Today we have a guest blog post from Rosemarie Ascherl, PR Foreman at Sonnhalter, discussing the evolution of the press release. Yes, it still is a legitimate marketing communications tool.   Perhaps this will date me, but I remember the days when issuing a press release on behalf of one of my clients meant printing copies, stapling and affixing 4x5-inch prints or slides, folding, stuffing in envelopes and metering for postage. Whew! Eventually, many media outlets requested that the press release be faxed. The press release of today, while no longer issued on paper, still bears some similarities to press releases of yesterday. It should be well written, factual, using A.P. Style [which updates its guidelines each year]. Same as always, it shouldn’t present information in an opinionated or sale-sy style. But, today’s press release must be written with digital in mind. It will appear online first, that is, if it is properly optimized. To be effective, it should be clear and very concise. This is not the time for long-winded sentences filled with industry jargon. The headline, with proper key words for search, is key, and adding a subhead helps by adding more searchable key words near the top. It should include logos, photos, charts and videos to convey information. It should also contain two or more key links, directing readers to more information. Because of digital, the modern press release is getting to its audience faster and with even less filtering than in the past. Now, press releases are often published as-is on blogs, websites and e-newsletters. At Sonnhalter, when we issue a press release on behalf of our clients, within minutes, the press release shows up on trade publication websites. Occasionally, the debate will surface that the press release has run its course, and is no longer…read more >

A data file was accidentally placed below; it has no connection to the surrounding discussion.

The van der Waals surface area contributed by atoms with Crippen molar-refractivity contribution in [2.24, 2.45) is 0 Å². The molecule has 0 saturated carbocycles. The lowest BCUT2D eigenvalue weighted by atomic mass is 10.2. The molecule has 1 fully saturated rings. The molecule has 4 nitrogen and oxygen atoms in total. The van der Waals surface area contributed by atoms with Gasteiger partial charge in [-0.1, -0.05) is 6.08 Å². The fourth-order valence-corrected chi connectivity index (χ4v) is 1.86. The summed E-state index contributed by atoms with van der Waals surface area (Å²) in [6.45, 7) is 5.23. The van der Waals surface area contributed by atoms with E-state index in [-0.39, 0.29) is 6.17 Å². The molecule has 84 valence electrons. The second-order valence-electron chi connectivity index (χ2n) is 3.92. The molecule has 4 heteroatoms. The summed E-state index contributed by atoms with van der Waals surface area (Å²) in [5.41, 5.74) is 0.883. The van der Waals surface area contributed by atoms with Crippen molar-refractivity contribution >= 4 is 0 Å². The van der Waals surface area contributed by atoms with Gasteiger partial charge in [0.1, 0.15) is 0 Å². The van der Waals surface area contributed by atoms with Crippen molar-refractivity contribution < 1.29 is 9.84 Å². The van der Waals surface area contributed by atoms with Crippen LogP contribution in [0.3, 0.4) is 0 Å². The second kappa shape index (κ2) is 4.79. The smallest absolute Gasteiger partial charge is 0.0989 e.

6 Ways to Maximize Your Agency Relationship